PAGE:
For him to take that next step, he has to become a better ball handler. He posted an estimated turnover percentage of 19.5% last season, meaning he turned the ball over 1 out of every 5 possessions. That’s horrific. He doesn’t need to be John Stockton out there, he just needs to be more careful and more balanced. Taking better care of the ball will increase his confidence and more shots will start to fall for him. He’s one of those momentum players, if he’s in a slump, he might stay in that slump for a while. If he’s rolling, he’s unstoppable. To me, he’s very J.R. Smith-esque. Smith never had as high of a turnover percentage, but he was an above-average shooter who would break out for crazy games from behind the arc every so often. Last season from 3, Walker was 5 for 9 against LSU, 3 for 4 against Canisius, 6 for 7 against Miami, and 3 for 6 against Syracuse. The shooting ability is there, his consistency just has to improve.

Now let’s talk about what he’s already great at; defense. There is no player on this roster more likely to dive on a loose ball than MJ Walker. He ends up on the ground two or three times a game going after loose balls, and that junkyard dog mentality is something Coach Hamilton really likes in him. Of all returning players, Walker is second in defensive win shares (an estimate of wins added based on a player’s defense) behind only Trent Forrest. He is willing to do all the dirty work on the defensive end. Towards the end of last season, he started guarding the opposing team’s primary ballhandler as a way to give Forrest a little bit of a break defensively, and Walker did very well. He is not going to get beat 1-on-1 very often, if at all, just because of how athletic he is. He was a top 25 recruit in basketball and had offers from Clemson, Michigan, and Florida to play wide receiver. His athleticism allows him to fly around the court and get into passing lanes creating steals, his awareness just lacks from time to time.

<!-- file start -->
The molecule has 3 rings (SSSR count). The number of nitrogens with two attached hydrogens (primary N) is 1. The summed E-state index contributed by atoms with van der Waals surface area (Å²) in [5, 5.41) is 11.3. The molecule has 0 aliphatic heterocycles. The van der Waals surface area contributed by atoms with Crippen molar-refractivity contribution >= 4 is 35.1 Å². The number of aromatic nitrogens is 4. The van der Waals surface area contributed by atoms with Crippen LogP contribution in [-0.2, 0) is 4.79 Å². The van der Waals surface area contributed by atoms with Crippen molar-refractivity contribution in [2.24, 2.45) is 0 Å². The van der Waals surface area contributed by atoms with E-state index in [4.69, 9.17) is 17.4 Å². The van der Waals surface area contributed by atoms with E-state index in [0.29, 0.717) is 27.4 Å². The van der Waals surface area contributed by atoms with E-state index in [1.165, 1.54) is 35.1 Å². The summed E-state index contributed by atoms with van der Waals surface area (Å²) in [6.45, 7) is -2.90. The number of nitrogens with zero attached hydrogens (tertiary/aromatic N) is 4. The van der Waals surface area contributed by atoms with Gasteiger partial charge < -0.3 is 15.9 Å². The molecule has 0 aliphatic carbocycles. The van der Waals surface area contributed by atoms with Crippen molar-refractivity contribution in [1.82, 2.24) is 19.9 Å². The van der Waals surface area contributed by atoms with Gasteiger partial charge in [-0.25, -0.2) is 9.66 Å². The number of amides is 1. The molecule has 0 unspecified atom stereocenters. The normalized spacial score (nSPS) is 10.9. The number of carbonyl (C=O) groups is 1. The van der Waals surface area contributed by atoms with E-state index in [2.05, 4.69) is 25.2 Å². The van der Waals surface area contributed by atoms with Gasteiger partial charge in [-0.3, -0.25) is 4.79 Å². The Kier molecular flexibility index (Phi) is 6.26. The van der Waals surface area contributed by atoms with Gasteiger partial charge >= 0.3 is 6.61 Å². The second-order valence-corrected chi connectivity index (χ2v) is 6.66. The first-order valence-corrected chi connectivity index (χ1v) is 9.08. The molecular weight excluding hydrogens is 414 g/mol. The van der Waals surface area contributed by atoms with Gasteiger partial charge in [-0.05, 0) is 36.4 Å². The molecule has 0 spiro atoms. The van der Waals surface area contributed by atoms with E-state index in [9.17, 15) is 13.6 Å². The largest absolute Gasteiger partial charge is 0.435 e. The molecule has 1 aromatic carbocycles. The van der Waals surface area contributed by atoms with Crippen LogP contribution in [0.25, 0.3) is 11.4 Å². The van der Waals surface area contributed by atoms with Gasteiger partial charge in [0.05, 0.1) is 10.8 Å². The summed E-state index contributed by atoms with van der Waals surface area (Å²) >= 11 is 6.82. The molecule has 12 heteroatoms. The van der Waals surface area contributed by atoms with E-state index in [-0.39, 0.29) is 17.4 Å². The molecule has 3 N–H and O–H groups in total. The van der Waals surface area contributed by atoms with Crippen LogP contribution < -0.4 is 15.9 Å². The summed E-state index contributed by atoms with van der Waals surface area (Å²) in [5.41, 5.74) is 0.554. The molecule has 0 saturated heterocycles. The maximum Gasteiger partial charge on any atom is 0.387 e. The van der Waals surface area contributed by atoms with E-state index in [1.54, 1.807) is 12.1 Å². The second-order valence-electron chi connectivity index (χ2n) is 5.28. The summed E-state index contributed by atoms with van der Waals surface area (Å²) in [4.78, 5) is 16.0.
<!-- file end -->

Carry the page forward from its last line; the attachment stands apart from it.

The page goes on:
With the top 2 leading scorers from last season gone, the coaches will be expecting a big jump from Walker.

RaiQuan “Turk” Gray

RS-Sophomore; 2018/19 stats: 3.9 PPG, 0.8 APG, 2.4 RPG

Coach Hamilton loves Turk’s potential, and it’s not hard to see why. Turk may be the second-best ball-handler on the team behind Forrest, and that is important in this scheme. If a player can grab a rebound and immediately bust out on a fastbreak without having to look for the point guard, Coach Hamilton is happy. Gray has spent the last two seasons working on slimming down; he showed up on campus close to 300 pounds and is now listed at 260 pounds. Hamilton has never had a player quite like Gray. He is not the best athlete or best shooter, but the ball handling at his size is tantalizing.

What may be surprising about Gray is his defensive ability. With his size and ball-handling ability, many compare him to Draymond Green, he’s just not as loud or as crafty on defense. His defensive metrics are really good though: 3rd in returning players for defensive win shares, 2nd in defensive box plus/minus, and 1st in steal percentage. Gray is another player who is just going to put his head down and get to work. He won’t make many splashy plays, he won’t get really amped up, but he’s going to be an extremely consistent player on both ends of the floor.

The two improvements he needs to make are really easy to fix: being more aggressive (particularly as a rebounder) and being a better shooter. Against Murray State in the NCAA tournament, Gray was 3 for 4 from behind the arc, yet only attempted 32 3-pointers all season. His willingness and ability to shoot from 3 is going to be a major watching point for this team. His rebounding is another major watching point. He’s not a vertical player so it’s not surprising his rebounding numbers are so low, but at his size, he’s really going to need those rebounding numbers to rise.

Devin Vassell

Sophomore; 2018/19 stats: 4.5 PPG, 0.6 APG, 1.5 RPG

Forget stats, this man is a stud. He didn’t see much playing time, but when he did he just made plays. Then as he started learning the system more, he started getting more playing time. And he made the most of it. He’s going to be the Terance Mann replacement in terms of splash plays to get the crowd going. I mean he’s already done this:

And how can anyone forget his doing this as a true freshman:

Some players just have that “it” factor and no one has it more than Vassell. Many expected him to redshirt this season after being a low-rated recruit, but he practiced his way into not being redshirted, then played his way into a prominent bench role, and kept playing so well he was a part of late-game lineups. He is already an elite shooter, shooting an insane 41.9% from 3 last season, easily the best on the team, and no returning player is within 9%. Of returning players, Vassell was 1st in box plus/minus (which is per 100 possessions, so playing time doesn’t matter), 1st in offensive plus/minus, 3rd in defensive plus/minus, 2nd in win shares (absurd considering his limited playing time to start the season), 1st in Player Efficiency Rating, 1st in True Shooting Percentage, 1st in Effective Field Goal Percentage, and had the 2nd highest usage rate.